Rep. Tom Suozzi’s candidate for lieutenant governor, Diana Reyna, owes $ 138,658 to the city’s Campaign Finance Board for “outstanding repayments of public funds,” the agency told The Post.
The former City Council member’s debts stem from her third Council campaign back in 2009 and have remained unpaid ever since.
New York City authorizes generous taxpayer-funded matching funds to candidates for city office, but the cash comes with a blizzard of strings and reporting requirements.
“Campaigns must account for all public funds received by providing documentation (invoices, contracts, payroll, etc.) for expenditures that equal the amount received,” said Matt Sollars, spokesman for the NYC Campaign Finance Board, adding that Reyna’s roughly $ 31,000 in qualified expenditures were well short of what she received.
Long Island Democrat Suozzi tapped Reyna, a fellow Democrat who represented a swath of Brooklyn and Queens, in February as his running mate in his primary battle against incumbent Gov. Hochul, citing her toughness and experience. The pair have tried to corner moderate and centrist voters by promising to roll back bail reform and cut state income taxes.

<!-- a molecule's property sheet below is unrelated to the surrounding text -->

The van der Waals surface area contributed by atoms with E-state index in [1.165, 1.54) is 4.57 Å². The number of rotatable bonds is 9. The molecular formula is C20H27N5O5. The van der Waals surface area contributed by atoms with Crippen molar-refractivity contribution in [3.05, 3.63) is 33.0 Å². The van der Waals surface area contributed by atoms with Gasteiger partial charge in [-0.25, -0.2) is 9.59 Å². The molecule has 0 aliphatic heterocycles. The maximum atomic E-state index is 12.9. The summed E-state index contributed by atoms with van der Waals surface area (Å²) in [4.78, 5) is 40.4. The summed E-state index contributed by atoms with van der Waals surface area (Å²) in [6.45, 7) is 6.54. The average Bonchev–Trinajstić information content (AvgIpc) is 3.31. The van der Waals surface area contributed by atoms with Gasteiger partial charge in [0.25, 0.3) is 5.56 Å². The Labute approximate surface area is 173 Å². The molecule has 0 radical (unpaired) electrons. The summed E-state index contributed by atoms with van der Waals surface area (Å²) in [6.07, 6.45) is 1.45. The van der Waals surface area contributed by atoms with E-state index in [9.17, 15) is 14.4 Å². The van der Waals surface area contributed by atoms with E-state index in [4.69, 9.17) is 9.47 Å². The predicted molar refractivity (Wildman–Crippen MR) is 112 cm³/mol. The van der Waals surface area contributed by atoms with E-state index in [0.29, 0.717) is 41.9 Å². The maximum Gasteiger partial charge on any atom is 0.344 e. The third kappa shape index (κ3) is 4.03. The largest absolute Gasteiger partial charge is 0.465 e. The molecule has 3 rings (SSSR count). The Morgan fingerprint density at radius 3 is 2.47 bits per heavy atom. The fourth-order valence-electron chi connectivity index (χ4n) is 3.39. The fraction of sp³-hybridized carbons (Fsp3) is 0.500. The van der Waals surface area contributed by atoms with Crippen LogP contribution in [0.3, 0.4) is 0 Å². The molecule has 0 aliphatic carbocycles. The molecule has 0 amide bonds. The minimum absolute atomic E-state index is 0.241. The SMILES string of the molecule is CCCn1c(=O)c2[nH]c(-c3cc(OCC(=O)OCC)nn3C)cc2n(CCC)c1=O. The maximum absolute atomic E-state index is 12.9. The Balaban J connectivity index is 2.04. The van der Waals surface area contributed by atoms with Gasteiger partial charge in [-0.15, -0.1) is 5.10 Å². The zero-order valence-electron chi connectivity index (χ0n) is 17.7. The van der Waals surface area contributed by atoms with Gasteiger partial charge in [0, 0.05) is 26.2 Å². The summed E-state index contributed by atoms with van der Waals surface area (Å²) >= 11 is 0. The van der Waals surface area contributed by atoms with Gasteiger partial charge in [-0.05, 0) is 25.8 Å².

“Diana always said that she intends on paying back whatever is owed from a previous campaign,” said Melisa Diaz, a spokeswoman for Reyna.
The arrears, however, are raising eyebrows among the state’s Democratic grandees.
“It begs the question did Tom Suozzi do a good enough job vetting her before picking her for his lieutenant governor,” State Democratic Party Chairman Jay Jacobs told The Post. “This might be seen by some as a judgment question.”
As a member of the City Council, Reyna admitted to steering discretionary funds to a senior center run by her mother-in-law. More money was sent to Striking Viking Story Pirates, a non-profit offering after-school activities co-founded by her sister-in-law.
Last month Hochul’s running mate, Lieutenant Gov. Brian Benjamin, resigned after being hit with bribery and corruption charges. This week Hochul tapped upstate Rep. Antonio Delgado to replace him.
The issue has been catnip for Suozzi, who has spent weeks using Benjamin to deride Hochul’s judgment.
“Her lack of judgment and inexperience can cost us everything if Democrats don’t wake up,” Suozzi said Thursday in a tweet.